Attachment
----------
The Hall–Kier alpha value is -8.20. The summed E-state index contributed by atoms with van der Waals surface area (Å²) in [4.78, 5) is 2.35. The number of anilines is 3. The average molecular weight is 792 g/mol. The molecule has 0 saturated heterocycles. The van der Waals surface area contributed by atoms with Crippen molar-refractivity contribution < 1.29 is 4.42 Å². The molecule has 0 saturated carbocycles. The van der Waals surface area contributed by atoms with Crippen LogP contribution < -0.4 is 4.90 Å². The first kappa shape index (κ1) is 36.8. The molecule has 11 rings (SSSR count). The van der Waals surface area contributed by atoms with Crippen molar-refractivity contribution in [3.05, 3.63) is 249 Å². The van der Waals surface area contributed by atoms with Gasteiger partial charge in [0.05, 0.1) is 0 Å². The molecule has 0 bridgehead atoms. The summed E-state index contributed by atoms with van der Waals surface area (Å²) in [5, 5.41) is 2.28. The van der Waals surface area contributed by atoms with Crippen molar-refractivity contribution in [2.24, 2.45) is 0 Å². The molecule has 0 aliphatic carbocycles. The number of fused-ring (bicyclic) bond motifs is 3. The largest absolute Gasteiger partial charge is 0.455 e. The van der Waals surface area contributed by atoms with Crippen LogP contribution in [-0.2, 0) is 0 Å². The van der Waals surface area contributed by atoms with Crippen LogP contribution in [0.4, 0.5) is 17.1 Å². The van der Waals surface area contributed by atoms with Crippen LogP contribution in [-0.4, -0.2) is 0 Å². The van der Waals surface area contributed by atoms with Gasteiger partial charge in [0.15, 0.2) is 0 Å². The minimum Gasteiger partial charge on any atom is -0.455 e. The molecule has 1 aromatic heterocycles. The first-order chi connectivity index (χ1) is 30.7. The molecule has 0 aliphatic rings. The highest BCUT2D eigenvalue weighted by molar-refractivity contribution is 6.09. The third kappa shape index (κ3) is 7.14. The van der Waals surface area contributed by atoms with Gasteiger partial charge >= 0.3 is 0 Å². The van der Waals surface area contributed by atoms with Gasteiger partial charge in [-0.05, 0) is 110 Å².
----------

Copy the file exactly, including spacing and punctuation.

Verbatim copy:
The Hall–Kier alpha value is -8.20. The summed E-state index contributed by atoms with van der Waals surface area (Å²) in [4.78, 5) is 2.35. The number of anilines is 3. The average molecular weight is 792 g/mol. The molecule has 0 saturated heterocycles. The van der Waals surface area contributed by atoms with Crippen molar-refractivity contribution < 1.29 is 4.42 Å². The molecule has 0 saturated carbocycles. The van der Waals surface area contributed by atoms with Crippen LogP contribution < -0.4 is 4.90 Å². The first kappa shape index (κ1) is 36.8. The molecule has 11 rings (SSSR count). The van der Waals surface area contributed by atoms with Crippen molar-refractivity contribution in [3.05, 3.63) is 249 Å². The van der Waals surface area contributed by atoms with Gasteiger partial charge in [0.05, 0.1) is 0 Å². The molecule has 0 bridgehead atoms. The summed E-state index contributed by atoms with van der Waals surface area (Å²) in [5, 5.41) is 2.28. The van der Waals surface area contributed by atoms with Crippen molar-refractivity contribution in [2.24, 2.45) is 0 Å². The molecule has 0 aliphatic carbocycles. The number of fused-ring (bicyclic) bond motifs is 3. The largest absolute Gasteiger partial charge is 0.455 e. The van der Waals surface area contributed by atoms with Crippen LogP contribution in [-0.2, 0) is 0 Å². The van der Waals surface area contributed by atoms with Crippen LogP contribution in [0.4, 0.5) is 17.1 Å². The van der Waals surface area contributed by atoms with Crippen LogP contribution in [-0.4, -0.2) is 0 Å². The van der Waals surface area contributed by atoms with Gasteiger partial charge in [0.15, 0.2) is 0 Å². The minimum Gasteiger partial charge on any atom is -0.455 e. The molecule has 1 aromatic heterocycles. The first-order chi connectivity index (χ1) is 30.7. The molecule has 0 aliphatic rings. The highest BCUT2D eigenvalue weighted by molar-refractivity contribution is 6.09. The third kappa shape index (κ3) is 7.14. The van der Waals surface area contributed by atoms with Gasteiger partial charge >= 0.3 is 0 Å². The van der Waals surface area contributed by atoms with Gasteiger partial charge in [-0.05, 0) is 110 Å².